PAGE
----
Today in the midst of this penitential season of Lent we remember the horrific events in Christchurch last year when a lone gunman killed 51 people and injured many more. The dead were from a variety of nationalities – including Afghanistan, Bangladesh, Egypt, India, Indonesia, Iraq, Fiji, Jordan, Malaysia, Mauritius, New Zealand, Pakistan, Palestine, and Saudi Arabia. All the victims were of the Muslim faith.
We remember too the many people who helped – not least the emergency services, hospital staff, and police officers. And we remember the huge outpouring of goodwill towards and solidarity with Muslim people in our land and the victims’ families overseas – symbolized most poignantly in this picture of our Prime Minister.
And we remember also on this day that peace is fragile. Peace will not be achieved simply through more police policing disturbed and hate-filled individuals like the gunman. Peace requires all of us to be engaged in the breaking down of prejudice and racism. Peace requires extending and receiving hospitality, assistance, and other forms of practical care. Peace requires learning about and accepting those different from us. Peace requires moving over to make room so that all have a place around the table called Aotearoa New Zealand.
Today I encourage us to think about the metaphor of weaving – bringing together the very different colours and textures of our lives, faiths, customs and beliefs, and weaving them into a much bigger tapestry where all can belong and contribute to the beauty of the whole.
If you read over two days the Bible from beginning to end, you will not close the book and think you’ve just read a manifesto about creating a more tolerant world – a world tolerant of difference - different cultures, races, religions, etcetera. For the Bible is largely tribal. By that I mean it is about tribes of people – Abraham’s clan, or Jacob’s boys, or Jesus’ disciples – thinking (or being told by their partisan God) that they are the chosen ones. While there are texts about welcoming strangers, caring for foreigners, and being merciful to one’s enemies, there is an underlying assumption that obedient followers of the partisan God are the ones who are truly blessed and going to receive the bulk of any heavenly/godly reward (and not get banished or punished). And, those chosen followers are to first to care for members of their own tribe before extending any mercy beyond.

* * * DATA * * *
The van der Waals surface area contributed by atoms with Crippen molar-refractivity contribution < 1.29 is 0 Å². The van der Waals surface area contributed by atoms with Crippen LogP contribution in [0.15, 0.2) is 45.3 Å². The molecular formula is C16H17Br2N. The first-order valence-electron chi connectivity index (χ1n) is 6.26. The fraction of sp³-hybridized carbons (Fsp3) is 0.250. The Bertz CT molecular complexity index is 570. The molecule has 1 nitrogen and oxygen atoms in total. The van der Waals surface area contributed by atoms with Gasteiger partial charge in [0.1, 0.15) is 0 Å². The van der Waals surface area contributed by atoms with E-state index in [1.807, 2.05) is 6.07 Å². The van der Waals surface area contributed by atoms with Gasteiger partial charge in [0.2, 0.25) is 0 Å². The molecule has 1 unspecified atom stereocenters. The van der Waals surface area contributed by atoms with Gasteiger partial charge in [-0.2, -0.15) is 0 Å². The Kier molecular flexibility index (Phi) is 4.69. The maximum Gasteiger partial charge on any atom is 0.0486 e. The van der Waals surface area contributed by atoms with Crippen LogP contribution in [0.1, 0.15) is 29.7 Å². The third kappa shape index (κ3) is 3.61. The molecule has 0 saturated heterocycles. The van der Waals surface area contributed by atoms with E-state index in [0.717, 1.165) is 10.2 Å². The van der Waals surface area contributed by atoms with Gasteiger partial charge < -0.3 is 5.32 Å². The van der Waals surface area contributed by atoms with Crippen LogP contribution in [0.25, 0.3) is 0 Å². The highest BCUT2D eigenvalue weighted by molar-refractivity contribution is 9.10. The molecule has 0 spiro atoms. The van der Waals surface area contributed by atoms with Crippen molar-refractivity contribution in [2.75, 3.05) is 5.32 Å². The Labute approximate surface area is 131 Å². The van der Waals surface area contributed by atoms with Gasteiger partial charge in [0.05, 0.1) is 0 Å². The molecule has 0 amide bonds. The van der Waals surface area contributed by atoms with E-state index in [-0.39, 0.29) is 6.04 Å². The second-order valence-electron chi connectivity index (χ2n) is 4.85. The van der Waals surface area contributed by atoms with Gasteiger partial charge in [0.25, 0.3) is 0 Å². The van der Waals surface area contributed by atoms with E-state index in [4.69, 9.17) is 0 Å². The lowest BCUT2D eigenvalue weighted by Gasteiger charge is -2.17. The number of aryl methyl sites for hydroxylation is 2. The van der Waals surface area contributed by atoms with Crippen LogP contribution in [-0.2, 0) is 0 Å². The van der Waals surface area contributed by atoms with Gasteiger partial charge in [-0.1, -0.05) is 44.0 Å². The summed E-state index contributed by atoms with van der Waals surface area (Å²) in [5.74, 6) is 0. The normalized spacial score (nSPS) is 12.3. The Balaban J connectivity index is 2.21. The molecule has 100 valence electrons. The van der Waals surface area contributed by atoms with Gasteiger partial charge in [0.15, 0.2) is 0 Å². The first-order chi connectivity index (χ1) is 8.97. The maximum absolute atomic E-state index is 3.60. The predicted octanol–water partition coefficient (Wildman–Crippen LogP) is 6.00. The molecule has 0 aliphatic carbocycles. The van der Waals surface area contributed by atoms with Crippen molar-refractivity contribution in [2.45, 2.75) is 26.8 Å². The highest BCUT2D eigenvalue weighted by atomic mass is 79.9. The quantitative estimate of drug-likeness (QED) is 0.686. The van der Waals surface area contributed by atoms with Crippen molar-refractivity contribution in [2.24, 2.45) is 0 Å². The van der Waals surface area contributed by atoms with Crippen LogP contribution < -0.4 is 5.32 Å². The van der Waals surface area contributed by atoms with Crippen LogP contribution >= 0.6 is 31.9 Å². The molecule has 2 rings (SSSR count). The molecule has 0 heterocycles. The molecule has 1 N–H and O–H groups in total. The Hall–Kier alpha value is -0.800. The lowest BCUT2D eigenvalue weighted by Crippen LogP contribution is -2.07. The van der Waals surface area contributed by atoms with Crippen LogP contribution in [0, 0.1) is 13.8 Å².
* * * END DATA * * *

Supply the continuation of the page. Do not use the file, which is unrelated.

That I would suggest is the dominant religious matrix, not just of Judaism and Christianity, but of nearly every world religion.
The other thing you might gain from a two day intensive read of the Bible is that religion evolves. Despite what the author of 1st Timothy says (and that author was not Paul!) God is not the same yesterday, today and forever. The tribal gods throughout the Bible do change, do change their minds, and at times show universalistic tendencies. One small example: last week the reading from Genesis 12 had the God of Abram telling him “I will bless those who bless you, and the one who curses you I will curse.” Then we have the historic Jesus (as in Matthew 5) saying “Love your enemies, bless them that curse you, do good to them that hate you.” Jesus is telling his followers to do better than the God of Abram!